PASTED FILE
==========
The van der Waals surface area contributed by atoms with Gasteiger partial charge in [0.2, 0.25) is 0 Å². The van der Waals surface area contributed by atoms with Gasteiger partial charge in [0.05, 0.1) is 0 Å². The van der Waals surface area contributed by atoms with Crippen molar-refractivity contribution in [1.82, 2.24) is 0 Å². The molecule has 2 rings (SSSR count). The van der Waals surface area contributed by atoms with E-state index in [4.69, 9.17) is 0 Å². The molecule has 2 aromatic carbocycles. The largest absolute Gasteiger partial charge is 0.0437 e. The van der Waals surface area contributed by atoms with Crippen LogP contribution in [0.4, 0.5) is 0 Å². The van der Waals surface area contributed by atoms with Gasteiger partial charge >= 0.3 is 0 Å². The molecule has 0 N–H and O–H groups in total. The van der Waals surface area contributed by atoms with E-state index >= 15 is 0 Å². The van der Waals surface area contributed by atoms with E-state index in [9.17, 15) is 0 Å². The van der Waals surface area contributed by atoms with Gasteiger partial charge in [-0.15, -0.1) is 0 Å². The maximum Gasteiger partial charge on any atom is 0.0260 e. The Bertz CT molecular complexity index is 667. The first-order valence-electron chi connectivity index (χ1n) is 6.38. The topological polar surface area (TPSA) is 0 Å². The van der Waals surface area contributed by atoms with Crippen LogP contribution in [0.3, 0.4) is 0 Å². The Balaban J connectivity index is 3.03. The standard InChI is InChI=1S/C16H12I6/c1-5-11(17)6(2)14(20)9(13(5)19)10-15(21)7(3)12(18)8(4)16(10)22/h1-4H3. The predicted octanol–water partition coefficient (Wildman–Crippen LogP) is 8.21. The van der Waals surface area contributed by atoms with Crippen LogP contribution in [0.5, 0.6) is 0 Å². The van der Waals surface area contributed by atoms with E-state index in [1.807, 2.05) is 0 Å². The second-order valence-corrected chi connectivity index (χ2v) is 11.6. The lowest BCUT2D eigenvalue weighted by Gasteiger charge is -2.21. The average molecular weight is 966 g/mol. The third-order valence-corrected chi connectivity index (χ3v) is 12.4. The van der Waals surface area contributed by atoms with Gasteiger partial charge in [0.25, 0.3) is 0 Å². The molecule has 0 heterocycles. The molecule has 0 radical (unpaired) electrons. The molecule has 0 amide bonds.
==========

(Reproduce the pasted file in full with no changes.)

The van der Waals surface area contributed by atoms with Gasteiger partial charge in [0.2, 0.25) is 0 Å². The van der Waals surface area contributed by atoms with Gasteiger partial charge in [0.05, 0.1) is 0 Å². The van der Waals surface area contributed by atoms with Crippen molar-refractivity contribution in [1.82, 2.24) is 0 Å². The molecule has 2 rings (SSSR count). The van der Waals surface area contributed by atoms with E-state index in [4.69, 9.17) is 0 Å². The molecule has 2 aromatic carbocycles. The largest absolute Gasteiger partial charge is 0.0437 e. The van der Waals surface area contributed by atoms with Crippen LogP contribution in [0.4, 0.5) is 0 Å². The van der Waals surface area contributed by atoms with Gasteiger partial charge >= 0.3 is 0 Å². The molecule has 0 N–H and O–H groups in total. The van der Waals surface area contributed by atoms with E-state index >= 15 is 0 Å². The van der Waals surface area contributed by atoms with E-state index in [9.17, 15) is 0 Å². The van der Waals surface area contributed by atoms with Gasteiger partial charge in [-0.15, -0.1) is 0 Å². The maximum Gasteiger partial charge on any atom is 0.0260 e. The Bertz CT molecular complexity index is 667. The first-order valence-electron chi connectivity index (χ1n) is 6.38. The topological polar surface area (TPSA) is 0 Å². The van der Waals surface area contributed by atoms with Crippen LogP contribution in [0.3, 0.4) is 0 Å². The Balaban J connectivity index is 3.03. The standard InChI is InChI=1S/C16H12I6/c1-5-11(17)6(2)14(20)9(13(5)19)10-15(21)7(3)12(18)8(4)16(10)22/h1-4H3. The predicted octanol–water partition coefficient (Wildman–Crippen LogP) is 8.21. The van der Waals surface area contributed by atoms with Crippen LogP contribution in [0.5, 0.6) is 0 Å². The van der Waals surface area contributed by atoms with E-state index in [1.807, 2.05) is 0 Å². The second-order valence-corrected chi connectivity index (χ2v) is 11.6. The lowest BCUT2D eigenvalue weighted by Gasteiger charge is -2.21. The average molecular weight is 966 g/mol. The third-order valence-corrected chi connectivity index (χ3v) is 12.4. The van der Waals surface area contributed by atoms with Gasteiger partial charge in [0.25, 0.3) is 0 Å². The molecule has 0 heterocycles. The molecule has 0 radical (unpaired) electrons. The molecule has 0 amide bonds.